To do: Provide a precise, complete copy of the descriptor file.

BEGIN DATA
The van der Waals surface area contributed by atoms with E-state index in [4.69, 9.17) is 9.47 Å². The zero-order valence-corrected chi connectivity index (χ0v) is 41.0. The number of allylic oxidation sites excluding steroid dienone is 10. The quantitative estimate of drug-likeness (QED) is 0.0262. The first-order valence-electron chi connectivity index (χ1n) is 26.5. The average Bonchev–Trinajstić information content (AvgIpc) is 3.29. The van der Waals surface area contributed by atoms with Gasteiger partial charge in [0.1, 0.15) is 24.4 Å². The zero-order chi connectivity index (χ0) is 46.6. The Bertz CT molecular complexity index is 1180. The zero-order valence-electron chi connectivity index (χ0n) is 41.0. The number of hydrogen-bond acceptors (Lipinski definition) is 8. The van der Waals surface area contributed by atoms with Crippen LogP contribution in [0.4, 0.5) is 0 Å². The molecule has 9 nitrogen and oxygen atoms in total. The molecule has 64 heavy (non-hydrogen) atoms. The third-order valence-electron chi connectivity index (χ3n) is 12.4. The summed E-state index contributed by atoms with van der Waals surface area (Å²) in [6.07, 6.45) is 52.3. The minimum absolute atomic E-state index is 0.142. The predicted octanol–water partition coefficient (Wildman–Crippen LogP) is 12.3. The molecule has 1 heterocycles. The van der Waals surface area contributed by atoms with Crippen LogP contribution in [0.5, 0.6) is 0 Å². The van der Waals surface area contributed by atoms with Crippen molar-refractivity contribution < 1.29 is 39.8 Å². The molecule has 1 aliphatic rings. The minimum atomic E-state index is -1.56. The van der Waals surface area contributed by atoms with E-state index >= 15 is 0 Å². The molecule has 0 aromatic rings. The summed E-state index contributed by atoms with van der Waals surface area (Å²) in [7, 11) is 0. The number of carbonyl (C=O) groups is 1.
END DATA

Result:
The van der Waals surface area contributed by atoms with E-state index in [4.69, 9.17) is 9.47 Å². The zero-order valence-corrected chi connectivity index (χ0v) is 41.0. The number of allylic oxidation sites excluding steroid dienone is 10. The quantitative estimate of drug-likeness (QED) is 0.0262. The first-order valence-electron chi connectivity index (χ1n) is 26.5. The average Bonchev–Trinajstić information content (AvgIpc) is 3.29. The van der Waals surface area contributed by atoms with Gasteiger partial charge in [0.1, 0.15) is 24.4 Å². The zero-order chi connectivity index (χ0) is 46.6. The Bertz CT molecular complexity index is 1180. The zero-order valence-electron chi connectivity index (χ0n) is 41.0. The number of hydrogen-bond acceptors (Lipinski definition) is 8. The van der Waals surface area contributed by atoms with Crippen LogP contribution in [0.4, 0.5) is 0 Å². The molecule has 9 nitrogen and oxygen atoms in total. The molecule has 64 heavy (non-hydrogen) atoms. The third-order valence-electron chi connectivity index (χ3n) is 12.4. The summed E-state index contributed by atoms with van der Waals surface area (Å²) in [6.07, 6.45) is 52.3. The minimum absolute atomic E-state index is 0.142. The predicted octanol–water partition coefficient (Wildman–Crippen LogP) is 12.3. The molecule has 1 heterocycles. The van der Waals surface area contributed by atoms with Crippen LogP contribution in [0.5, 0.6) is 0 Å². The van der Waals surface area contributed by atoms with Crippen molar-refractivity contribution < 1.29 is 39.8 Å². The molecule has 1 aliphatic rings. The minimum atomic E-state index is -1.56. The van der Waals surface area contributed by atoms with E-state index >= 15 is 0 Å². The molecule has 0 aromatic rings. The summed E-state index contributed by atoms with van der Waals surface area (Å²) in [7, 11) is 0. The number of carbonyl (C=O) groups is 1.